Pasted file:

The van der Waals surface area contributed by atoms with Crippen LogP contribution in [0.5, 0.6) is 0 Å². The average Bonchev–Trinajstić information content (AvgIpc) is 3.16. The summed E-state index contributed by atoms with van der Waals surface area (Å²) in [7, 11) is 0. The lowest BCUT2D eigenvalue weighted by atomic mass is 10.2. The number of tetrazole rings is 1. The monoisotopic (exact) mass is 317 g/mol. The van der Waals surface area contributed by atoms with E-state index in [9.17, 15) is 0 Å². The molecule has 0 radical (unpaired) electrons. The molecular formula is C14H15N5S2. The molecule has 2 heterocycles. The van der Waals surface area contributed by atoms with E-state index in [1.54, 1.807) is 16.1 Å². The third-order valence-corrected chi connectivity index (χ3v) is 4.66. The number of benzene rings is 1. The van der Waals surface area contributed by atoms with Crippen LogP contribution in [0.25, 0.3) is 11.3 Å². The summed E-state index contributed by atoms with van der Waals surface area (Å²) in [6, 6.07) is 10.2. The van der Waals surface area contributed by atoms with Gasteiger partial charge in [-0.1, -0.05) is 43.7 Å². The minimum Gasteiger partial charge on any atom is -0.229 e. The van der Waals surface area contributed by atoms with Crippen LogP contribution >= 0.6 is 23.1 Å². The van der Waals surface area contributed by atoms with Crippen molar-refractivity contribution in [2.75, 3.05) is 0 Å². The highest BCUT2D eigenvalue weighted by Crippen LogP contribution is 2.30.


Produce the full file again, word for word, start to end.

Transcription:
The van der Waals surface area contributed by atoms with Crippen LogP contribution in [0.5, 0.6) is 0 Å². The average Bonchev–Trinajstić information content (AvgIpc) is 3.16. The summed E-state index contributed by atoms with van der Waals surface area (Å²) in [7, 11) is 0. The lowest BCUT2D eigenvalue weighted by atomic mass is 10.2. The number of tetrazole rings is 1. The monoisotopic (exact) mass is 317 g/mol. The van der Waals surface area contributed by atoms with E-state index in [9.17, 15) is 0 Å². The molecule has 0 radical (unpaired) electrons. The molecular formula is C14H15N5S2. The molecule has 2 heterocycles. The van der Waals surface area contributed by atoms with E-state index in [1.54, 1.807) is 16.1 Å². The third-order valence-corrected chi connectivity index (χ3v) is 4.66. The number of benzene rings is 1. The van der Waals surface area contributed by atoms with Crippen LogP contribution in [0.25, 0.3) is 11.3 Å². The summed E-state index contributed by atoms with van der Waals surface area (Å²) in [6, 6.07) is 10.2. The van der Waals surface area contributed by atoms with Gasteiger partial charge in [-0.1, -0.05) is 43.7 Å². The minimum Gasteiger partial charge on any atom is -0.229 e. The van der Waals surface area contributed by atoms with Crippen LogP contribution >= 0.6 is 23.1 Å². The van der Waals surface area contributed by atoms with Crippen molar-refractivity contribution in [2.75, 3.05) is 0 Å². The highest BCUT2D eigenvalue weighted by Crippen LogP contribution is 2.30.